Have I None/The Under Room

Reviewers Rating
Readers Rating Not Rated

When I think about the night I went to see two out of three of “The Chair Plays” by Edward Bond, I  immediately think of the fact I ate too many sweets on the tube journey home and crawled into bed with stomach ache. I wasn’t over-eating out of boredom or disappointment because the plays were bad, I was consoling myself.

I like to think of myself as a writer and, whilst doing a Masters in Playwrighting, a budding Playwright. I also like to think of myself as a relatively good, although obviously inexperienced, one at that. And then I remember Edward Bond. A writer whose understanding of the English Language is difficult to rival; a man whose visions are both fantastical and disturbing; a craftsman I will spend my career trying, unashamedly, to imitate.

Set in 2077 in a Utilitarian dictatorship, ‘the past’ has been abolished in a desperate attempt to fix the world’s crippling economic crisis and dig societies out of the recession that hit in the early 2000’s. All photos were destroyed, soldiers now roam the streets and even the concept of ‘family’ has been removed. A startling realisation of what things could be like if we carry on, in this world, the way we are.

The first play – ‘Have I None’ – only lasted an hour but was an hour of pure excruciating beauty. Like all of Bond’s work, the message, the internal logic, the execution was painfully clear. Even in a world that was supposedly far removed from our own and yet such a close reflection of it, there was no room to get lost, to feel frustrated or to end up in any way confused.

I feel it’s incredibly important to raise the fact that Edward Bond directed both plays – ‘Have I None’ and ‘The Under Room’ – himself. This, I thought, gave the performances an understanding and authenticity I don’t think another Director could give them. Not that I think any other Director would do an inferior job, but as the Writer, Edward Bond will have known better than anyone what each individual line contributed towards each scene, character or performance in turn.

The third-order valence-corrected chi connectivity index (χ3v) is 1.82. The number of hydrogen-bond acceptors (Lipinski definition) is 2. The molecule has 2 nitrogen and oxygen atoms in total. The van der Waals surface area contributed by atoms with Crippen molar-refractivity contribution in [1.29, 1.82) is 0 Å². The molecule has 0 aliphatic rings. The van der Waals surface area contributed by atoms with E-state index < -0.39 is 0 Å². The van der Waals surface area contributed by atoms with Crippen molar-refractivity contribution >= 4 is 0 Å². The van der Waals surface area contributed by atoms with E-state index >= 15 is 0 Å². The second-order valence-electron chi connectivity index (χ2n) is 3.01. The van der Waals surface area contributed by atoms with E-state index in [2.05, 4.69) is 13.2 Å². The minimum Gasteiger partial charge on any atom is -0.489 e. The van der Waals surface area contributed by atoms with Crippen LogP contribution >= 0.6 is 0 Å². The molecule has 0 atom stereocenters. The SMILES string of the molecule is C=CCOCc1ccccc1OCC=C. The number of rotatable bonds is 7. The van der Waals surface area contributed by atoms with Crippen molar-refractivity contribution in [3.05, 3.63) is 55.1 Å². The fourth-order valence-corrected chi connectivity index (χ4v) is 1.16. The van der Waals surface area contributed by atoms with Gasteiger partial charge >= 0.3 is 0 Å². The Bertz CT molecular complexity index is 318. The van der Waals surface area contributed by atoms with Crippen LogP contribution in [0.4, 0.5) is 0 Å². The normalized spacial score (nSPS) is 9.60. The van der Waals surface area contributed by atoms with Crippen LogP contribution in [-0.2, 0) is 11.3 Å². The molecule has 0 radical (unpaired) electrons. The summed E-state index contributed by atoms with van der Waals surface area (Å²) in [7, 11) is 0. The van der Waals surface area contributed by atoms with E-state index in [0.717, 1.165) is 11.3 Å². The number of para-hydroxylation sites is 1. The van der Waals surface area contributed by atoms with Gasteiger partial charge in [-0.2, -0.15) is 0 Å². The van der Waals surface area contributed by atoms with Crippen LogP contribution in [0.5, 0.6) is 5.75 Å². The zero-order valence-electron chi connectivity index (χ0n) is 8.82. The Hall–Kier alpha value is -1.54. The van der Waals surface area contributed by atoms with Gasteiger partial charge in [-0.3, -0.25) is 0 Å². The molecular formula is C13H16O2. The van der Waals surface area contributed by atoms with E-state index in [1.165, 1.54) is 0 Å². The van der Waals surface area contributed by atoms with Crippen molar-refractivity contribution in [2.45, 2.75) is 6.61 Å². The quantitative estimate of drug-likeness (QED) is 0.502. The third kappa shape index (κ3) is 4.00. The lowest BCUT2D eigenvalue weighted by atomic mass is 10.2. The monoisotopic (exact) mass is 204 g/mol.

The second play of the night – ‘The Under Room’ – was set under the same repressive government, with the same ‘standard issue furniture’, in the same time. Except it was a little longer and a little more abstract. Like the first performance, it was amazing. The acting in both was near-flawless, the lighting mimicked wonderfully the sterilised feel of the world and the incidentally music was a lovely little touch (in the second piece, particularly). However, I couldn’t help but feel like ‘The Under Room’ was a little too long for my attention span and the play’s climactic scene was slightly repetitive and managed to become quite awkward towards the end. Don’t get me wrong, I understand why, but there’s only so much sitting on felt-covered planks of wood my little posterior can comfortably manage!

Although I don’t think anything Edward Bond will ever do will be superior to ‘Saved’, ‘I Have None’ and ‘The Under Room’ are certainly strong contestants. They’re Dystopian, they’re a realistic vision of how current political and social issues actually could affect our children’s lives and the cast is phenomenal. Particularly the Irish guy who plays ‘Jams’. I do love a good accent and, I’ll say it, I think Bond does too. He writes like a lyricist – with such rhythm and energy – the words seem to bounce off the actors tongues with childlike excitement. I hope I’m still that excited about writing 4 decades after my seminal piece is released into the world. And, fingers crossed, that world is still full of happy families and photographs – not grey furniture and Eastern European murderous dummies who talk in their sleep!

Performed at the Lyric Hammersmith.